Like Fox Mulder, I want to believe.
It is very arrogant, to me, for humans to think that we are the only intelligent life existing in this huge expanse of a universe. Some might question my use of the words "intelligent life" when speaking of the human race, but that's another column all together.
Like I said, I want to believe.
In that endeavor, I have taken my pursuit of this belief further than just memorizing every mythology episode of "The X-Files." I have actually begun actively searching for alien intelligence.
In a manner of speaking, at least.
Some readers may be familiar with SETI, or the Search for Extra Terrestrial Intelligence. Over the past 30-plus years, several groups have been involved with various projects aimed at locating proof of otherworldly intelligence.
The University of California at Berkeley also has joined the SETI game, with Project Serendip. This project uses the world's largest single-dish radio telescope in the world, located at the Arecibo Observatory in Puerto Rico, to scan the heavens for radio signals. The Arecibo facility has been featured in at least one episode of "The X-Files" as well as the Charlie Sheen bomb "The Arrival."
Project Serendip has evolved into one of the most ambitious and creative uses of the Internet with the creation of SETI@home.
SETI@home is the brainchild of scientists David Gedye and Craig Kasanoff, who realized way back in 1996 that the millions of home computers around the world linked by the Internet would make the perfect vehicle for analyzing the data that is recorded at Arecibo.
On May 17, 1999, the SETI@home project got off the ground and has been steadily increasing users for the past year. In fact, the 2 millionth user downloaded the free program on May 16.
I myself just joined last week, but have already processed more than 100 hours worth of information. Well, my computer has, anyway.
Haven't found E.T. yet.
The program works like this: Signals are recorded on 35-gigabyte high-density tapes at Arecibo and shipped to Berkeley. The tapes are then divided into smaller work units and the information is distributed by a central server to the millions of PCs worldwide that have the software. Computer owners have two choices at this point -- you can leave the analysis program running full-time (only recommended for fast machines) or you can set it up as a screen saver.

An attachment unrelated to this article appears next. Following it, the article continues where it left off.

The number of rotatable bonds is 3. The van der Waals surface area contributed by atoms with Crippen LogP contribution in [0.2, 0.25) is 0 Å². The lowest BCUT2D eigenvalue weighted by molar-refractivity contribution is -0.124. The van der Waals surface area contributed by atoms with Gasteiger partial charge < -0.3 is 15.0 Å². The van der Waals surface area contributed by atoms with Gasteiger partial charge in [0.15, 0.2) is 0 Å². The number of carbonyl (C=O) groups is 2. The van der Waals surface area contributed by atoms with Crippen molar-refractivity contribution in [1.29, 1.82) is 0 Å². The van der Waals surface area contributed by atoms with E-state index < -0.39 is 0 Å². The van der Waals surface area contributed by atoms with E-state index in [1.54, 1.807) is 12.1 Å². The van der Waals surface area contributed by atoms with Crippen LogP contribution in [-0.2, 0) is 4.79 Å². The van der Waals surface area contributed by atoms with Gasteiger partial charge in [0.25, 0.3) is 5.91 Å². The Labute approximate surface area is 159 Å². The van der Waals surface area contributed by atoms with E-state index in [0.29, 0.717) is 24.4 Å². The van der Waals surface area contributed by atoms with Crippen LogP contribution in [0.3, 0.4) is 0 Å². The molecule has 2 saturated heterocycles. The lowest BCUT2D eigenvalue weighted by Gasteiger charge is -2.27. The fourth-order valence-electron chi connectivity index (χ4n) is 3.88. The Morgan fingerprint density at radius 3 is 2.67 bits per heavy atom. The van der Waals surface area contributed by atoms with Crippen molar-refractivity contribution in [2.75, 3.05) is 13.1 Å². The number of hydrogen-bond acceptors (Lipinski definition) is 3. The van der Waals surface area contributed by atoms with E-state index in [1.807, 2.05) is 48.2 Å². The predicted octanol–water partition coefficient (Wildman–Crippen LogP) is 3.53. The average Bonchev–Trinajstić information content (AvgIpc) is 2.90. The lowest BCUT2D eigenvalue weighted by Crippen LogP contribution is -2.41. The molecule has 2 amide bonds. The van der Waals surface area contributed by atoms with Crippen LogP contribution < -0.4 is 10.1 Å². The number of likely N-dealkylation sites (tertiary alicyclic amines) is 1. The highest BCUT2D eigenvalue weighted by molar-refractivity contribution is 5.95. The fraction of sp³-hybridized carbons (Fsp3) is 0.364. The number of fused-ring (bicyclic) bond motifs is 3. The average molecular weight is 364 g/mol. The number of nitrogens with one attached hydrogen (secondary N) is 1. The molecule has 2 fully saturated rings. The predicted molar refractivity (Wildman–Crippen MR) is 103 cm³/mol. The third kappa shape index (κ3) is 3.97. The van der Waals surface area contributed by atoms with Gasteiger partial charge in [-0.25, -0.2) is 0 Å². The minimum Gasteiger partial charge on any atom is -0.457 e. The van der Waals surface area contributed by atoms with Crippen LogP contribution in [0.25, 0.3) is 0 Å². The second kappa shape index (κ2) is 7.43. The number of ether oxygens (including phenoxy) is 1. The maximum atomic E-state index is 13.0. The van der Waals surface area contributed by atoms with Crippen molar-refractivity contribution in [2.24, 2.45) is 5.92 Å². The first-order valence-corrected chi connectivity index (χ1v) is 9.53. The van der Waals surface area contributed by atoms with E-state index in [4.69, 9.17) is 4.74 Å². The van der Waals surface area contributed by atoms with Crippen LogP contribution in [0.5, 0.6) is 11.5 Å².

I use the screen saver option, so basically whenever I am not using my computer it is looking for Klingons or Draconians or whoever may be out there.
Once your computer finishes analyzing the data, it is sent back to Berkeley and your PC downloads another chunk.
This is by far the coolest thing I have seen since www.joecartoon.com.
SETI@home is scheduled to run for another year at which time the Arecibo telescope will have scanned the entire visible sky three times. Berkeley researchers hope to secure more funding for another version of SETI@home.
For a project that was not well-publicized, the numbers are staggering.
Users from 226 countries and territories around the world have devoted more than 280,000 years of computer time to the effort.
The screensaver software is quite small, less than one megabyte, and takes just a few minutes to download and install. I highly recommend this useful, and colorful, program. Just think, if your machine discovers evidence of intelligent alien radio signals, you get to claim credit.
Try to buy that on eBay!
If you're interested in joining the search, go to http://setiathome.berkeley.edu or just type SETI into the search field on your favorite browser.
Regional writer James Fisher can be reached at 626-1446.